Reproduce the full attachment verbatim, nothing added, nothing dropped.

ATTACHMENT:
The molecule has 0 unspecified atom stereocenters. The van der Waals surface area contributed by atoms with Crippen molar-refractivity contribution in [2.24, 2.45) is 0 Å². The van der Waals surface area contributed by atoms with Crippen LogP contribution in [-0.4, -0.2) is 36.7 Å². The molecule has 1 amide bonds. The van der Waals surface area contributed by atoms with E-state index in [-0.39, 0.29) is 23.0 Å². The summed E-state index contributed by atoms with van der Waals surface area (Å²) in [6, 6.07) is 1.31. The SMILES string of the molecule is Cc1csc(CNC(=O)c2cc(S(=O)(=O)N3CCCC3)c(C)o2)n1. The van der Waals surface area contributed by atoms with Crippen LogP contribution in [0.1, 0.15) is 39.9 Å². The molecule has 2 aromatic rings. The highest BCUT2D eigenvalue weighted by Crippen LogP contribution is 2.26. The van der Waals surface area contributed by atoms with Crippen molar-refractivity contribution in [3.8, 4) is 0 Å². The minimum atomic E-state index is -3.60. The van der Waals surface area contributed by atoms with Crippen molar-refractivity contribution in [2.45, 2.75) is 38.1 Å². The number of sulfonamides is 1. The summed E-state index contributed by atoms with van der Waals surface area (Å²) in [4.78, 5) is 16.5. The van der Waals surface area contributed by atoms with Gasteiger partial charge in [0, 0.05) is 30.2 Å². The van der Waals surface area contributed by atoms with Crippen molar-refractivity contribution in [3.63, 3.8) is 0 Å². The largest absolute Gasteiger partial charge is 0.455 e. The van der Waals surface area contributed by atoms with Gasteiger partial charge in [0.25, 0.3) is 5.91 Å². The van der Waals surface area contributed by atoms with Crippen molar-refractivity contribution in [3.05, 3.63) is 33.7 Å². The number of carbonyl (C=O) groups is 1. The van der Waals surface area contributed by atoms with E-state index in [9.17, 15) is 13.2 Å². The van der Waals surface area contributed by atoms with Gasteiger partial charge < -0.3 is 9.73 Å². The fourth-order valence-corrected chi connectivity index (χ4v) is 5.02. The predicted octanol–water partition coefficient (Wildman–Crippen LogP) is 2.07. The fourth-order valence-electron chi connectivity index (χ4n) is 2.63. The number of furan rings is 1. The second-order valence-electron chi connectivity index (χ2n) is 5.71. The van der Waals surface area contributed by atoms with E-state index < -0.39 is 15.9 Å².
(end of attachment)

The molecule has 0 unspecified atom stereocenters. The van der Waals surface area contributed by atoms with Crippen molar-refractivity contribution in [2.24, 2.45) is 0 Å². The van der Waals surface area contributed by atoms with Crippen LogP contribution in [-0.4, -0.2) is 36.7 Å². The molecule has 1 amide bonds. The van der Waals surface area contributed by atoms with E-state index in [-0.39, 0.29) is 23.0 Å². The summed E-state index contributed by atoms with van der Waals surface area (Å²) in [6, 6.07) is 1.31. The SMILES string of the molecule is Cc1csc(CNC(=O)c2cc(S(=O)(=O)N3CCCC3)c(C)o2)n1. The van der Waals surface area contributed by atoms with Crippen LogP contribution in [0.1, 0.15) is 39.9 Å². The molecule has 2 aromatic rings. The highest BCUT2D eigenvalue weighted by Crippen LogP contribution is 2.26. The van der Waals surface area contributed by atoms with Crippen molar-refractivity contribution in [3.8, 4) is 0 Å². The minimum atomic E-state index is -3.60. The van der Waals surface area contributed by atoms with Crippen molar-refractivity contribution in [2.45, 2.75) is 38.1 Å². The number of sulfonamides is 1. The summed E-state index contributed by atoms with van der Waals surface area (Å²) in [4.78, 5) is 16.5. The van der Waals surface area contributed by atoms with Gasteiger partial charge in [0, 0.05) is 30.2 Å². The van der Waals surface area contributed by atoms with Crippen molar-refractivity contribution in [3.63, 3.8) is 0 Å². The largest absolute Gasteiger partial charge is 0.455 e. The van der Waals surface area contributed by atoms with Gasteiger partial charge in [0.25, 0.3) is 5.91 Å². The van der Waals surface area contributed by atoms with Crippen molar-refractivity contribution in [3.05, 3.63) is 33.7 Å². The number of carbonyl (C=O) groups is 1. The van der Waals surface area contributed by atoms with E-state index in [9.17, 15) is 13.2 Å². The van der Waals surface area contributed by atoms with Gasteiger partial charge < -0.3 is 9.73 Å². The fourth-order valence-corrected chi connectivity index (χ4v) is 5.02. The predicted octanol–water partition coefficient (Wildman–Crippen LogP) is 2.07. The fourth-order valence-electron chi connectivity index (χ4n) is 2.63. The number of furan rings is 1. The second-order valence-electron chi connectivity index (χ2n) is 5.71. The van der Waals surface area contributed by atoms with E-state index < -0.39 is 15.9 Å².